Our red certainty
They’re league-loving Trump fans who hate major parties and want to shake things up
THEY backed Donald Trump, love rugby league, make ends meet on less than $50,000 a year and believe One Nation can shake the world of politics.
The most exhaustive analysis yet of the rising One Nation movement, which is poised to be a political wrecking ball in the November 25 election, reveals that while many of the party’s supporters are retired or unemployed, nearly one in three holds a university degree.
And three-quarters intend to preference the LNP above Labor, potentially costing Annastacia Palaszczuk power.
THEY backed Donald Trump, cheer for rugby league and make ends meet on less than $50,000 a year.
The most exhaustive analysis of Queensland’s rising One Nation movement, which is poised to wreak havoc at the November 25 election, has revealed many of the party’s supporters are retired or unemployed, and they do not even care about its policies.
They will vote for Pauline Hanson’s party believing it will shake things up, and because they think the major parties are deplorable.
However, three out of four plan to put the LNP above Labor on their ballot papers, in a result that would snuff out Annastacia Palaszczuk’s quest for re-election.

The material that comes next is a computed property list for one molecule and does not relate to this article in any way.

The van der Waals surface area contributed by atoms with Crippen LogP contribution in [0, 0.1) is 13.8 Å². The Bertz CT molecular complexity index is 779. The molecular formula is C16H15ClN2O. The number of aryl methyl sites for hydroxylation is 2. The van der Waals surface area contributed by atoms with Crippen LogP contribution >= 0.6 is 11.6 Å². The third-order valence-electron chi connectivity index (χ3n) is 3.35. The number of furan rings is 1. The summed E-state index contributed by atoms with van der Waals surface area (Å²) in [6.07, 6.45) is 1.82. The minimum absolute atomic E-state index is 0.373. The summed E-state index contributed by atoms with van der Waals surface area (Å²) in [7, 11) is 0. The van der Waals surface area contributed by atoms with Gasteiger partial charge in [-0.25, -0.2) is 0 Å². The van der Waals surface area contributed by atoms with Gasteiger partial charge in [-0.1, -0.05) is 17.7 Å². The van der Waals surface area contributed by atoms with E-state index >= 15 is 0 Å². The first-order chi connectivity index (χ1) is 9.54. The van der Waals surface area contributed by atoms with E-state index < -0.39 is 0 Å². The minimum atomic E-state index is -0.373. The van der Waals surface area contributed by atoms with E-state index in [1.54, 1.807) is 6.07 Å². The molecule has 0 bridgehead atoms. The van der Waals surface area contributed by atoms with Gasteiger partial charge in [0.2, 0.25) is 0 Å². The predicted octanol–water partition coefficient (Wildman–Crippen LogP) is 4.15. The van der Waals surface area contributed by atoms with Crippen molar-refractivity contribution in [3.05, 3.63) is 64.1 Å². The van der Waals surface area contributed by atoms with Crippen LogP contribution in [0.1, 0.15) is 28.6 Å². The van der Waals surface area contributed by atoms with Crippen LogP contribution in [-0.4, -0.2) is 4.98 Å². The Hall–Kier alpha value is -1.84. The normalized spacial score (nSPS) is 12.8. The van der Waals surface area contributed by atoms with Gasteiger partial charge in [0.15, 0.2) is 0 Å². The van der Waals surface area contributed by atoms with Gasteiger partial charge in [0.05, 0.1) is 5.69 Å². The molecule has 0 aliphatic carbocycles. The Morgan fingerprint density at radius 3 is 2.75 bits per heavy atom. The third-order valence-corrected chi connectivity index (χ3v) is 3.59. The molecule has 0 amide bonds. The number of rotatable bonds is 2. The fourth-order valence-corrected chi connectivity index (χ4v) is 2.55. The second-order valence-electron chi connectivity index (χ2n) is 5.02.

The ReachTEL poll of 3435 residents across Queensland paints a picture of a political wrecking ball that is determined to skittle the status quo.
The poll found 69.9 per cent barracked for Mr Trump in the US election, a third follow rugby league, and only 4.5 per cent like soccer.
However, their education is evenly split, with 31.7 per cent holding a university degree and 29.5 per cent a TAFE cer- tificate, while 31.1 per cent ended their learning after high school, and just over 6 per cent only finished primary school.
While some work in construction and mining (9.4 per cent) and others in transport, health, retail and manufacturing, almost 40 per cent are retired or unemployed. About the same percentage live in households on less than
$50,000 a year, and few (4.9 per cent) earn more than $200,000. Politically, 45.7 per cent voted for the LNP at the last state election, 19.8 per cent supported Labor, and 21.1 per cent Katter’s Australian Party. And 67.2 per cent reckon their vote will help lead to an LNP government in a power-shar- ing arrangement with One Nation, while 21.7 per cent say it will be Labor that strikes the deal. Only 13 per cent are motivated by One Nation’s policies, while 22.9 per cent indicated they were determined to “shake things up”. Immigration, however, was overwhelmingly the key issue for One Nation supporters at 34.4 per cent, followed by crime (17 per cent), and job creation (16.8 per cent).
However, with 74.5 per cent choosing the LNP as their preferred major party, after Labor scrapped the “Just Vote 1” laws, an LNP government may not need One Nation.
MOBILISING: Pauline Hanson greets fans at a rally at Sippy Downs, while Jennine Keir, Daniel Simatis, Suewyan Hattingh, Vanessa Holt, Mike Holt and Beatrice Borns hit the streets.